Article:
BWW Review: Arts Center of Cannon County's MAMMA MIA! Offers a Gleeful Take on ABBA-inspired Musical
Director Darryl Deason's Unique Choices Give Hit Show a New Persona
Director Darryl Deason makes some unique choices - no matter the show he's working on - and with his latest (Mamma Mia!, now onstage at Arts Center of Cannon County through Sunday, September 1) he gives the megahit musical a whole new "persona" while maintaining the show's enormously entertaining message.
Sort of like "an extra-special episode of The Golden Girls," ACCC's Mamma Mia! - not to be confused with Studio Tenn's Mamma Mia! which runs through September 8 in Franklin - is given a new lease on life, as it were, thanks to Deason's casting choices: Imagine if Dorothy, Rose, Blanche and Sophia were given a holiday special, filled with special guest stars, a bigger budget and an orchestra, choreography and an ensemble of younger actors eager to learn from their mentors and you'll have a fairly good notion of how Deason's Mamma Mia! is interpreted for the sell-out audiences filling the Woodbury theater to overflowing in order to revel in the ABBA-inspired spectacle.
With a cast led by Brenda Gregory (a longtime educator who has inspired countless of her students at Murfreesboro's Siegel High School to pursue their dreams) as Donna Sheridan, with Diane Enright and Annie Clements as her sassy best mates Rosie and Tanya, and Robert Hiers, Gerald Melton and Noel Clements as the men in their lives, ACCC's Mamma Mia! is unlike any other production of the smash-hit Broadway musical you may have seen. It's a veritable who's who of Middle Tennessee community theater, many of whom have been playing together since the theater's founding in 1980 (or even before that date, considering that some of them were in high school together) and together with their younger castmates they create a fiercely entertaining, if sometimes unexpected, show that keeps audiences enthralled from start to finish.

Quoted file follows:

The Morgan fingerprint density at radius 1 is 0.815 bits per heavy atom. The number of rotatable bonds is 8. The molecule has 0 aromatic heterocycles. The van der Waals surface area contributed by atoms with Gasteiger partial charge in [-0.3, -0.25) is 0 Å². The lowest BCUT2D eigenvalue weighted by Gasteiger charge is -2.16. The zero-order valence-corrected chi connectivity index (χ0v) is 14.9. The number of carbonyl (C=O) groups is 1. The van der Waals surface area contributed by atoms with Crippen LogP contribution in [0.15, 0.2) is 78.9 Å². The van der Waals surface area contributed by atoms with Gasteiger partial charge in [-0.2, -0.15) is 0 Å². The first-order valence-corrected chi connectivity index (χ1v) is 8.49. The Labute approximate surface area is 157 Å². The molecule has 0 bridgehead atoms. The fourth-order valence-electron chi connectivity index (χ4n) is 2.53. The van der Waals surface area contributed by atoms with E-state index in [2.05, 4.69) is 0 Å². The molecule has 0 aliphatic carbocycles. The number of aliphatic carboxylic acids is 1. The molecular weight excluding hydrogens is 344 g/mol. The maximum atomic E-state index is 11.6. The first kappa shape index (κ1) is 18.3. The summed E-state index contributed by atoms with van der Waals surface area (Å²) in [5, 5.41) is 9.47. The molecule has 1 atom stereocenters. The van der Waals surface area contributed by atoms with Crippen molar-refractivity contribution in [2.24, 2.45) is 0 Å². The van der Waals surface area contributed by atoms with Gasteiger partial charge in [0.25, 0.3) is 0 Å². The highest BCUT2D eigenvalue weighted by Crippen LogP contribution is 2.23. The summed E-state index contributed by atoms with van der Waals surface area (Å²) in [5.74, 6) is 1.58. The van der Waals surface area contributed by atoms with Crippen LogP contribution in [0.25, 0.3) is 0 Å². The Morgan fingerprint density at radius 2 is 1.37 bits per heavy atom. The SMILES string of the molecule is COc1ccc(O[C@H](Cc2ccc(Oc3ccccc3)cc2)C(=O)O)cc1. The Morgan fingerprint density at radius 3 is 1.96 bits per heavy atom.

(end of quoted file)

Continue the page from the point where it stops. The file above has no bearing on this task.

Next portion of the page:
Lindsey Mapes Duggin, last seen on the ACCC stage as Kathy Selden in the season-opening Singin' in the Rain, is perfectly cast as Sophie, Donna's daughter who (on the eve of her wedding) decides to determine who among three possible candidates is her birth father. It's a riotously funny set-up, to be sure, and Duggin and her onstage fiancé Wes Duffield (as Sky) lead the production's younger contingent with appealing good charm throughout the proceedings. Jordan Black (as Ali) and Miranda Hunter (as Lisa) are well-cast as Sophie's best pals, while Owen Langford (Pepper) and Daxton Patrick (Eddie) provide ample support as Sky's wingmen leading up to the wedding day. Among the younger contingent of actors, Jack Jones (the young man has so much stage presence you'll be hard-pressed not to focus on him every time he comes onstage), Sharon Bessant, Quantavius Rankins and Catalina Rice have standout moments.
But clearly, it's the "adults" among the cast who audiences have come to see cavort about the ACCC stage: Gregory is all business as Donna, but during her scenes with Enright and Clements we are given a glimpse into the younger woman whose decisions have brought everyone to this point in life. The chemistry between the three women is strongly felt and it's easy to suspend disbelief and imagine them all raising a ruckus across Europe back in the 1970s. Enright looks for all the world like Kathy Griffin's doppelganger, while Clements very nearly steals the entire show (lock, stock and barrel) as the flirtatious, oft-married Tanya.
Robert Hiers delivers a funny turn as Harry "Headbanger" Bright, while Gerald Melton is believable as adventurer/writer Bill Austin and Noel Clements is good as Sam Carmichael, the architect who broke Donna's heart all those years ago.
Deason stages the show with a certain sitcom-ish glee, which engages the audiences no end, and thanks to Regina Wilkerson Ward's swell choreography, the action continues unabated from start to finish, infusing the show with high-octane energy and ensuring the ensemble garners more than a little applause and adulation from the crowd. For example, we've rarely heard a more raucous response to "Lay All Your Love on Me" as we did for Ward's version and Act One's "Voulez-Vous" is showstopping (even if "Gimme! Gimme! Gimme" rivals it for sheer impact).
Mamma Mia! Music and lyrics by Benny Andersson and Bjorn Ulvaeus and some songs with Stig Anderson. Book by Catherine Anderson. Originally conceived by Judy Craymer. Directed by Darryl Deason. Musical direction by Robert Hiers. Choreographed by Regina Wilkerson Ward. Presented by Arts Center of Cannon County, Woodbury. Through September 1. For details, go to www. artscenterofcc.com. Running time: 2 hours, 30 minutes (with one 15-minute intermission).